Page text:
Framing chisel project

So, I am working on higher end carpenters tools than are currently available, that will be my focus in the forge shop. So I am starting on a 2" framing chisel, I got the tool steel and brass ferrule materials this afternoon, and turned the handle that will house the chisel, I did ornamental turnings on the ferrules and used thick wall brass .065 instead of the thin junk most toolmakers are using today. That allows for more wood compression and some thickness for the turning. Next is to get the chisel body forged heat treated polished and sharpened! The metal turnings will be more obvious after the brass has patina on it again…

Wow, you have some serious wood (and brass) turning skills! I made a 1.5" timber framing chisel a few years ago and was happy to get the handle somewhat round. This is the only photo of it that I found. I used o-1 steel for it and it really stays sharp so I must have hit the sweet spot on the heat treat.
Good luck with the project!

Very nice! Did you wrap the socket or mill the taper out?

I forged the cone on the tool steel and then welded it shut. The wood is tapered to fit in the cone and I added a little epoxy for insurance. So far it’s held up really well.

Gotta agree with Javos here - superb wood turning skills! That handle itself is awesome, very well done, very obvious you are skilled with wood turning and I love the mild design on the brass ferrules!

I’m interested to see some more process pictures as you complete the chisel, Chadwick.

Makes me want to make a chisel now… :wink:

Sure enough, I get a good project running and I get terrible weather! It’s been raining everyday all day for 2-3 weeks now… I had a tree go through a pavilion at a camp site, tree takeout power to camp, road landslide away, and two trees go down without issue. So it’s chainsaw and splitting wood for me! Then to rebuild a roof!

Ground too soft for the tractor, had to use a come along to remove the tree and the roof from the campsite, then chop up the roof and carry it to the road to be burned…this is why old guys are tough!

However the two trees that fell safely are mature hickory and a mature honey locust…both great woods for tool handles and the like! Bonus! So as I am splitting them I am getting good turning blanks split out! Might even turn some large chisel mallets to go with chisels!

So we wait for fair weather to forge the chisel blade… Being a Camp Ranger it’s weeks like these that leave you with no time off from work!

Ok! It’s nice weather tomorrow so I’m gonna fire this thing up! I got that locust tree with the roots up cut up into 2.25 x 2.25 " turning stock, I now have 330 ft of locust turning stock!

Process pictures to come, feel free to correct any issues you see in my work as I am just learning!

So, I made a new fuller tool, and started the chisel body and the tool steel just crumbled under the hammer, like dry cookie dough…I was trying to bring 2" wide stock down to a tang. Any advice? Anyone know what I did? It’s A-2 tool steel and I didn’t quench it at all I was only on my second heat…is this over heating? It was not very yellow just an orange-yellow…long slow heat but no sparks…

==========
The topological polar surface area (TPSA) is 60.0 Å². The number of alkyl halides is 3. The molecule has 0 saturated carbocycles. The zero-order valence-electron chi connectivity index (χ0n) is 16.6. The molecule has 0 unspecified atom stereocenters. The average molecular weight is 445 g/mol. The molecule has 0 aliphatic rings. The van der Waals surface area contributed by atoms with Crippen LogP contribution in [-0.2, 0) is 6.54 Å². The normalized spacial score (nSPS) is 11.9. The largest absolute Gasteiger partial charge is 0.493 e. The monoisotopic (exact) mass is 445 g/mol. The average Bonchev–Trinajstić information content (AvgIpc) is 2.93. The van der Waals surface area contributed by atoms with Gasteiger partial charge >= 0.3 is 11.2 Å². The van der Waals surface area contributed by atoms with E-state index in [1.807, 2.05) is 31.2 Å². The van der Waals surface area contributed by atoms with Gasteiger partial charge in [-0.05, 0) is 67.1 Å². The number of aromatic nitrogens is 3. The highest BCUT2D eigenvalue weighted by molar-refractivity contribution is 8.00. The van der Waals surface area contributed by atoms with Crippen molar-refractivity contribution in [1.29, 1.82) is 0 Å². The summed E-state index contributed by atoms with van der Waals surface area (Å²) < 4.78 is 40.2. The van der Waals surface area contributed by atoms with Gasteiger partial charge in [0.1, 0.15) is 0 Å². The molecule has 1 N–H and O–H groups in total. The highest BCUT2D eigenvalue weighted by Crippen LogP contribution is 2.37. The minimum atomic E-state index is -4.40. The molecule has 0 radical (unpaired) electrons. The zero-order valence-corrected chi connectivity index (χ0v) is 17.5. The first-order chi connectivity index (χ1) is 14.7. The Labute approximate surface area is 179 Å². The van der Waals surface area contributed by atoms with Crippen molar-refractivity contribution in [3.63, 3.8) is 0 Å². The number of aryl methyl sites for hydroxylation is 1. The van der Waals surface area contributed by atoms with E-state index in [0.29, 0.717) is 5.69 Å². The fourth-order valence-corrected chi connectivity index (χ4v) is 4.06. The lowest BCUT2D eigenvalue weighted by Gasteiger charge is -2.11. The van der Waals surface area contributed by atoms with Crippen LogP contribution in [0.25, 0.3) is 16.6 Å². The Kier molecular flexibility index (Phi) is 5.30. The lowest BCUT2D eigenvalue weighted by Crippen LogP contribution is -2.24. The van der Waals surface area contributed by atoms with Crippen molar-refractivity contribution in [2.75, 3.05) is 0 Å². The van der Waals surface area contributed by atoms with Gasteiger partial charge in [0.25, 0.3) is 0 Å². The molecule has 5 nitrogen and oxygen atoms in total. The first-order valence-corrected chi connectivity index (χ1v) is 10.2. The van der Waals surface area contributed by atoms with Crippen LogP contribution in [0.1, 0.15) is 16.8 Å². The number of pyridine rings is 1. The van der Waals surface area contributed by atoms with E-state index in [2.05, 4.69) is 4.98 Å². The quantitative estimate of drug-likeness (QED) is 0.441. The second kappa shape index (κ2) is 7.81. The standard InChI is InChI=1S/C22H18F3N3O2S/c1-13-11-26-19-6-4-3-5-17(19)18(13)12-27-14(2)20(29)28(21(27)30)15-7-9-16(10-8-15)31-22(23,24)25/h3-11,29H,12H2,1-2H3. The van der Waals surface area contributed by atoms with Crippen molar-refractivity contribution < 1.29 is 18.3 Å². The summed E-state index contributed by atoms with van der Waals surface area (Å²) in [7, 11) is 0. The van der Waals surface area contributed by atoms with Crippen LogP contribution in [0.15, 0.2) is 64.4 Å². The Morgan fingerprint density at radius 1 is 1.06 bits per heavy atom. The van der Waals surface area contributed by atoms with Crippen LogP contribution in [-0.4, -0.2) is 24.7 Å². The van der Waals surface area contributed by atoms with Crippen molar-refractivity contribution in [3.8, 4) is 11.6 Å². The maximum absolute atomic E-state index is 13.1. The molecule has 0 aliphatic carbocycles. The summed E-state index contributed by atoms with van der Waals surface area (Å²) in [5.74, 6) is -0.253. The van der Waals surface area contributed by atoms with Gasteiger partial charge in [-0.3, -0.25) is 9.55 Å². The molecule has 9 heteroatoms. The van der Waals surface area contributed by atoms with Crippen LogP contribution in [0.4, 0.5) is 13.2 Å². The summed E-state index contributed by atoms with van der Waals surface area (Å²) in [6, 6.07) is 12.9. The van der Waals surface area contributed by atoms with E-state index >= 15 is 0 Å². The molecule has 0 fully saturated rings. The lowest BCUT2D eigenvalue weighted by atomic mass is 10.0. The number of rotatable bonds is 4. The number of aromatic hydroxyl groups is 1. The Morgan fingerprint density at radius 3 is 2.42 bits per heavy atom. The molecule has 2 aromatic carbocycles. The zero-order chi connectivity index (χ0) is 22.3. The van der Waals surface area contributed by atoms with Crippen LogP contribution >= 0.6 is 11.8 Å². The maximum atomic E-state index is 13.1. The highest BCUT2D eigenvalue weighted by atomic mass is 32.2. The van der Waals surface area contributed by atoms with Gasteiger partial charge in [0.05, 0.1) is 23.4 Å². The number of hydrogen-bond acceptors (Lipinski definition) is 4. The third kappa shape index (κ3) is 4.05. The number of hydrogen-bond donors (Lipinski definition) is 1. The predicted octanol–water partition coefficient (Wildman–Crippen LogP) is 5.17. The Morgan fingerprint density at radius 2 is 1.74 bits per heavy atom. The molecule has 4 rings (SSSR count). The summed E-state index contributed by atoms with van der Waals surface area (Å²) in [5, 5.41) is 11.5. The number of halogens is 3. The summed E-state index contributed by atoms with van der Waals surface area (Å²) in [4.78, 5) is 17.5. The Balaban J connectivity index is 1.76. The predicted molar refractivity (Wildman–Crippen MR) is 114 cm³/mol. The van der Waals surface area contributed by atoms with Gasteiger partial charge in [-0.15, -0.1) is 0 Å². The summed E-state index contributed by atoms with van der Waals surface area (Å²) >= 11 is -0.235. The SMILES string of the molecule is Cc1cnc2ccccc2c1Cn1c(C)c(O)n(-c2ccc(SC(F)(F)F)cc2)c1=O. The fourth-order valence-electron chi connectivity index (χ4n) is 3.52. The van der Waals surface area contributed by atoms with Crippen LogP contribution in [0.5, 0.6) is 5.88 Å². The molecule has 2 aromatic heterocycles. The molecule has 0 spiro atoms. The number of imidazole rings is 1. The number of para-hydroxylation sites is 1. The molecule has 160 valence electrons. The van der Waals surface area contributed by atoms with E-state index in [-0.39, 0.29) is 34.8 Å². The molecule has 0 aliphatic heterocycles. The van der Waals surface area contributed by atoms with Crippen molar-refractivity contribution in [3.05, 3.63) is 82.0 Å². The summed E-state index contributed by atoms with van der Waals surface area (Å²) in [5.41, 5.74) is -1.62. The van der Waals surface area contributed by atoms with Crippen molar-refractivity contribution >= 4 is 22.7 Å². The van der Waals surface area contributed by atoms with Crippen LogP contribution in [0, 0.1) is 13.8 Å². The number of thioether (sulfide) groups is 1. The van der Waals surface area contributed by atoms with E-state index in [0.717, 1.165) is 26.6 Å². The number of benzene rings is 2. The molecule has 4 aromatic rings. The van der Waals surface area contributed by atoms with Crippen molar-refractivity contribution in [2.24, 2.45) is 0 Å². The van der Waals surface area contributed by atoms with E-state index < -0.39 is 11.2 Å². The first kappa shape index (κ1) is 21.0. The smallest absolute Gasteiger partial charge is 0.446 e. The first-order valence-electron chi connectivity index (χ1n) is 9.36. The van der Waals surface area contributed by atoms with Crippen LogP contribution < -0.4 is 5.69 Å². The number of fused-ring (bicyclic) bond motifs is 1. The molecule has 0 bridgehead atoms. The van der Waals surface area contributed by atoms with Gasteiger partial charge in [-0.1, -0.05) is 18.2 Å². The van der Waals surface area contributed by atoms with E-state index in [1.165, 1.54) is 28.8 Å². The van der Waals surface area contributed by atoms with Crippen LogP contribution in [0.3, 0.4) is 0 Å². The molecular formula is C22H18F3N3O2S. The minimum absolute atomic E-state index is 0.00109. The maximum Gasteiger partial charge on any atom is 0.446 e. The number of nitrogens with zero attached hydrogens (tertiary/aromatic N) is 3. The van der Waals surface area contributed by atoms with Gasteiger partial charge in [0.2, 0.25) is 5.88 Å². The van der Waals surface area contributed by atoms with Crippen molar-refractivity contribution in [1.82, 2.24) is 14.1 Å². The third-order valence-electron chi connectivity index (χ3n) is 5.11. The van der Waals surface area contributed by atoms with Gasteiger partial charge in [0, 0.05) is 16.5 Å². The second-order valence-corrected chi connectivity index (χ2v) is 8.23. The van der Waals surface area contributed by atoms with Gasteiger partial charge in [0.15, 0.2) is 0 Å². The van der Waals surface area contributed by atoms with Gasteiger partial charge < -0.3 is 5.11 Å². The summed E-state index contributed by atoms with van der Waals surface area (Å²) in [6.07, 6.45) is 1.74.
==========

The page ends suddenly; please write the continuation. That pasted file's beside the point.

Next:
So, after feeling the $83 defeat I figured I might as well go back to what I know. I know I can work old shaft material (1045) and I know how to make a tang…so I turned a tang and cone and I will forge the blade out. It’s 1.5" diameter shaft so… Being a beginner I guess I can fall back on what I know and add a little at a time.

Shoot! That’s too bad about that A2 :frowning: I never worked it before, but I do know you have to be careful not to let it cool too much to actually harden - to me, if that is for sure A2, that seems to be what happened, but since I’ve never worked it I’m not too sure. On a side note, that 2.25 square looks great!

The 1045 should be easier to work, I think - no worries about getting that too cool while working it, just don’t quench it in water before you’re ready to harden it :slight_smile: I’ve made a few tools from 1045 so if you have questions on the heat treat process of the tool I can help you with that :slight_smile:

That definitely does look like a socket to me, very nicely done so far on the metal lathe! I’m curious if you can get inside and clear the inside of that socket out with the lathe as well?

Yeah, I was fairly upset with the cost of that mistake…but as they say education costs!

So I was starting with a tanged chisel blade I am wanting to do a socket too but fugured with my skill set ( lack of) that I had best to start simple with a tang.

I was looking into using a morse taper #3 reamer set to bore a socket to a taper and just turn the od on the lathe to match. There are several ways to do the job on the lathe…all of them are more time consuming than forging though.